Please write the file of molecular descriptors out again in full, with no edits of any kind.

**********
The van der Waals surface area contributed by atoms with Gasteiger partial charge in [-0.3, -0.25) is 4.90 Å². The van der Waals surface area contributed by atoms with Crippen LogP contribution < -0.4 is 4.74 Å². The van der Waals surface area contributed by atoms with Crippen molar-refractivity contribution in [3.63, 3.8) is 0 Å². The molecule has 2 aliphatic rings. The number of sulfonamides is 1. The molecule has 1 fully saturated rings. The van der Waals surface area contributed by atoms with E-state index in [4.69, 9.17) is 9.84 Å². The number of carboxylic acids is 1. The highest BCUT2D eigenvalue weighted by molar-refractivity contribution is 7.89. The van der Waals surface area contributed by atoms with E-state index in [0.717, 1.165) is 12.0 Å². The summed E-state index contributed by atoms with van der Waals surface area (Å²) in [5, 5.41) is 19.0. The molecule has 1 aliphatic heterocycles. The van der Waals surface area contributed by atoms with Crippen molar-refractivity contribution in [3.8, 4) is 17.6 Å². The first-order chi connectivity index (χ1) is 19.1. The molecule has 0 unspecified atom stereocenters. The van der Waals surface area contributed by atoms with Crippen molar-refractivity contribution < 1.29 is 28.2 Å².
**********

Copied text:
The van der Waals surface area contributed by atoms with Gasteiger partial charge in [-0.3, -0.25) is 4.90 Å². The van der Waals surface area contributed by atoms with Crippen LogP contribution < -0.4 is 4.74 Å². The van der Waals surface area contributed by atoms with Crippen molar-refractivity contribution in [3.63, 3.8) is 0 Å². The molecule has 2 aliphatic rings. The number of sulfonamides is 1. The molecule has 1 fully saturated rings. The van der Waals surface area contributed by atoms with E-state index in [4.69, 9.17) is 9.84 Å². The number of carboxylic acids is 1. The highest BCUT2D eigenvalue weighted by molar-refractivity contribution is 7.89. The van der Waals surface area contributed by atoms with E-state index in [0.717, 1.165) is 12.0 Å². The summed E-state index contributed by atoms with van der Waals surface area (Å²) in [5, 5.41) is 19.0. The molecule has 1 aliphatic heterocycles. The van der Waals surface area contributed by atoms with Crippen molar-refractivity contribution in [3.8, 4) is 17.6 Å². The first-order chi connectivity index (χ1) is 19.1. The molecule has 0 unspecified atom stereocenters. The van der Waals surface area contributed by atoms with Crippen molar-refractivity contribution < 1.29 is 28.2 Å².